vmfolders

Similarly, the datastore that is created by VSAN can be renamed as well. And although technically renaming the “service-datastore” is possible – there’s really little point, as it cannot be used as permanent storage for virtual machines. It’s perhaps worth mentioning that in the EVO:RAIL UI you cannot select which datastore VMs can be used, there is nothing to stop that happening if you use the vSphere Web Client or vSphere Desktop Client.

actuallythisisdatastores

EVO:RAIL uses Standard Switches – as you might know these have always been case-sensitive, and need to be consistent from one ESX host to another. Now, of course EVO:RAIL ensures this consistency of configuration by gathering all your variables and applying them programmatically and consistently. The portgroup names themselves are trickier to change after the fact.

portgroups

It would be relatively trivial to add the virtual machine portgroups above, to Staging, Development and Production. However, it would have to be consistent across every ESXi host. Given how EVO:RAIL 1.1 now allows for up to 8 appliances with 32 nodes per cluster that would not be a small amount of administration. If I were forced to make a change like that, I would probably use PowerCLI with a for-each loop to rename the portgroups for me. If you want an example of that – I have some on the VMUG Wiki Page here:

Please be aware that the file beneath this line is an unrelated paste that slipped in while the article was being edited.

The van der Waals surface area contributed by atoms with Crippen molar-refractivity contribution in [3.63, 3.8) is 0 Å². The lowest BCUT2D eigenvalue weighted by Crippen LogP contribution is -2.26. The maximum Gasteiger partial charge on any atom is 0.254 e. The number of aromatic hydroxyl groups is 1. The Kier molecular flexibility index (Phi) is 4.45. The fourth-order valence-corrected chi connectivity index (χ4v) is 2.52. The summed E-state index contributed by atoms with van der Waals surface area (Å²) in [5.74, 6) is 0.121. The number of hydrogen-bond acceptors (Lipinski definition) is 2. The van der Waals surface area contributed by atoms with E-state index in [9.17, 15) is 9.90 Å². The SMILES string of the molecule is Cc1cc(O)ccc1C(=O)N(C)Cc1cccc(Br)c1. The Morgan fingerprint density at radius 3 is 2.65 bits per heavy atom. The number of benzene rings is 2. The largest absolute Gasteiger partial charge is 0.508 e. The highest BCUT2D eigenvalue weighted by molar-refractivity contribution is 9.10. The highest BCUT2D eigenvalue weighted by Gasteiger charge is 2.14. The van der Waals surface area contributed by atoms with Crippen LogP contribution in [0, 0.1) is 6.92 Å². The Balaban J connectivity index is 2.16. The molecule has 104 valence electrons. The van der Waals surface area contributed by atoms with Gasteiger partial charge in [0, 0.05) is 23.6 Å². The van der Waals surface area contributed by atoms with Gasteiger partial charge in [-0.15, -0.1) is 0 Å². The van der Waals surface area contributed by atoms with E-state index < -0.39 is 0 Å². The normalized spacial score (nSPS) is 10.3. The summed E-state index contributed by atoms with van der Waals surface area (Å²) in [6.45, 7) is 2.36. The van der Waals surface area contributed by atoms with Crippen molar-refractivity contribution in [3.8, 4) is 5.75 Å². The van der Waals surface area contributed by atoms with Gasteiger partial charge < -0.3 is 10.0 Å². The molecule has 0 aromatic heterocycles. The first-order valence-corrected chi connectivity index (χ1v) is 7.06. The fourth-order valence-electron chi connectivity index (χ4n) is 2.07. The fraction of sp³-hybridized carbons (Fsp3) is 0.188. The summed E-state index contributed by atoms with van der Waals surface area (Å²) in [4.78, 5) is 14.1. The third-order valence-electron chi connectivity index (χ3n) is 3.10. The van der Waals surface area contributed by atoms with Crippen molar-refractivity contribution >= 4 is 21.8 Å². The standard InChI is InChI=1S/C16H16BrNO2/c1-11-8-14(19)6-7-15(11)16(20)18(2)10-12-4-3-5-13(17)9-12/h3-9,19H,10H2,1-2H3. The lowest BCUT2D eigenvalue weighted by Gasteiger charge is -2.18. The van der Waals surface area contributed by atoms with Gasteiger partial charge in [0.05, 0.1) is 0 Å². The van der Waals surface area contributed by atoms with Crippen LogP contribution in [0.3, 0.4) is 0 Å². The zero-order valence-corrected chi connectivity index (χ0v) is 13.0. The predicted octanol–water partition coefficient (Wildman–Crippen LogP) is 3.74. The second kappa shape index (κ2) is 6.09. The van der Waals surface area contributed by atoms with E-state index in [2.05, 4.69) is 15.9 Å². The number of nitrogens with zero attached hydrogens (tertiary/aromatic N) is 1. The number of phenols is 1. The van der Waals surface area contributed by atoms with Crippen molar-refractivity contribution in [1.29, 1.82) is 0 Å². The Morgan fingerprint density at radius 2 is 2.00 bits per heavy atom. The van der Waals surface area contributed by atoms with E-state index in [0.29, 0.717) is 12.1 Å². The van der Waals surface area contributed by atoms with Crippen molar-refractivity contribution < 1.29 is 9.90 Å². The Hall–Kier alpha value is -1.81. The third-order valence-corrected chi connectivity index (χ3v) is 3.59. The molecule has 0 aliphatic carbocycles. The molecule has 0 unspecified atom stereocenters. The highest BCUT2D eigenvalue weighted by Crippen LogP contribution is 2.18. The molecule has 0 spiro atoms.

http://wiki.vmug.com/index.php/Configuring_Standard_Switches#Adding_a_new_VLAN_Portgroup_to_an_existing_Standard_vSwitch

There’s two examples there – of connecting to vCenter, and then create VLAN16 portgroup on every host in a vCenter, and also creating a range of VLAN portgroups VLAN20-25 on every host in the cluster.

As for the EVO:RAIL generated portgroups such as “vCenter Server Network” and the vmkernel ports – I would recommend leaving these alone – unless you have an utterly compelling reason to do so. They aren’t exposed to those who create VMs and consume the resources of the EVO:RAIL.

vCenter Server Appliance (vCSA) Configuration

Finally, I want to draw your attention to the configuration of the vCenter Server Appliance (vCSA). What you might not notice is that, at the factory, the vCSA is modified and we do allocate more resources to it than the default values contained in the .OVF or OVA file. So in EVO:RAIL allocation are changed to 4vCPUs and 16GB of memory. This is essentially a doubling of resource from the default vCSA that would by default normally receive 2vCPU and 8GB of memory.